When Vietnam invaded Cambodia and in 1979 chased the Khmer Rouge back to their remote strongholds in the mountains and jungles, the Cambodian people were free to try and find their homes and see if any of their loved ones had survived. Of a pre-war population of 6.8 million, up to 3 million were killed, executed or died of starvation and disease. Every family in Cambodia lost members and not one family remained in tact.
Ninety-percent of Cambodian artists, both popular and traditional were killed. Some famous singers were exectued at the very beginning and beautiful dancers were decapitated. Only seven great music masters and five famous ballerinas survived.
Loak Kru Samoeun was called by the Cambodian Government in 1981 to come and help teach in Phnom Penh at the Royal University of Fine Arts and perform at the National Theatre. All surviving artists were called to help re-build their heritage and piece together using their memories this once great culture. Music and dance was not written down and artists had to try and remember despite their trauma and piece together their knowledge to re-create their cultural and artistic heritage. Happily Loak Kru Samoeun also married and has a son and grandchildren.
In 1990 - 94, (Catherine) the founder of the Kampot Traditional Music School - Khmer Cultural Development Institute, went to teach violin at the Royal University of Fine Arts by request of the Dean, because there were not enough teachers left alive. Loak Kru Samoeun saw Catherine as a young girl and their paths crossed, but neither knew that later on she would build a school in Southwestern Cambodia and that he would come and teach there! In those days there was still civil war and life was very difficult, few foreigners ventured to Cambodia and artists knew each other.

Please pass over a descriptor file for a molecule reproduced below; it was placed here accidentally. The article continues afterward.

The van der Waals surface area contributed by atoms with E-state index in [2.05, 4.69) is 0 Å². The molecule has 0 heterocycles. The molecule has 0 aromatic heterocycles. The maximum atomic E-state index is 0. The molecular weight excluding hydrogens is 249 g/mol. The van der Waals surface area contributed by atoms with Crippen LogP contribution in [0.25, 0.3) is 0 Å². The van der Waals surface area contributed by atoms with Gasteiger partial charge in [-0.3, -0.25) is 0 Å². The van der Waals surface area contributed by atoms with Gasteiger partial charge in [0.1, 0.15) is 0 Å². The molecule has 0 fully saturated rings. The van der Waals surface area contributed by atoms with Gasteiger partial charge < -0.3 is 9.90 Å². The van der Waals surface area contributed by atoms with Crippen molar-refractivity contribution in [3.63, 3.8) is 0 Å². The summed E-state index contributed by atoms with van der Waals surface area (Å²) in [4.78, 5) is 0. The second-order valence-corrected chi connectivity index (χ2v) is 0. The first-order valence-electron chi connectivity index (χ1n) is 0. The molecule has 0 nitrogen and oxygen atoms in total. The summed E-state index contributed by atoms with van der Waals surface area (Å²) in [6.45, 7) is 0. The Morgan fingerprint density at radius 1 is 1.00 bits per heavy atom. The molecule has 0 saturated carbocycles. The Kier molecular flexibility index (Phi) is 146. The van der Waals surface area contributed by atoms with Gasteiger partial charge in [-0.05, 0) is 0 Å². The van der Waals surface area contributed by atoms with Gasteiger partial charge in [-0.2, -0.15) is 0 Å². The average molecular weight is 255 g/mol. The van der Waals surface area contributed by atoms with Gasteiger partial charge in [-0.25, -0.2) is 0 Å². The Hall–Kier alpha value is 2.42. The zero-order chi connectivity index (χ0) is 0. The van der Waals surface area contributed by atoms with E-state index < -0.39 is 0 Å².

In 1997, Loak Kru Samoeun was officially invited to teach on the Mohori and Plein Ka program at the school and permission was granted by the Ministry of Culture and National Theatre.
I would like to take this unique opportunity to honour and thank Loak Kru Samoeun for all he has done and is doing for our school. For the love and care, infinite skill and patience and for his humanity and gentle nature through all these years. Today he also teaches our blind children and has imparted in them the skills to become professional musicians.
Thank You Loak Kru Samoeun!
* Out of respect for his privacy, I have not given his full name.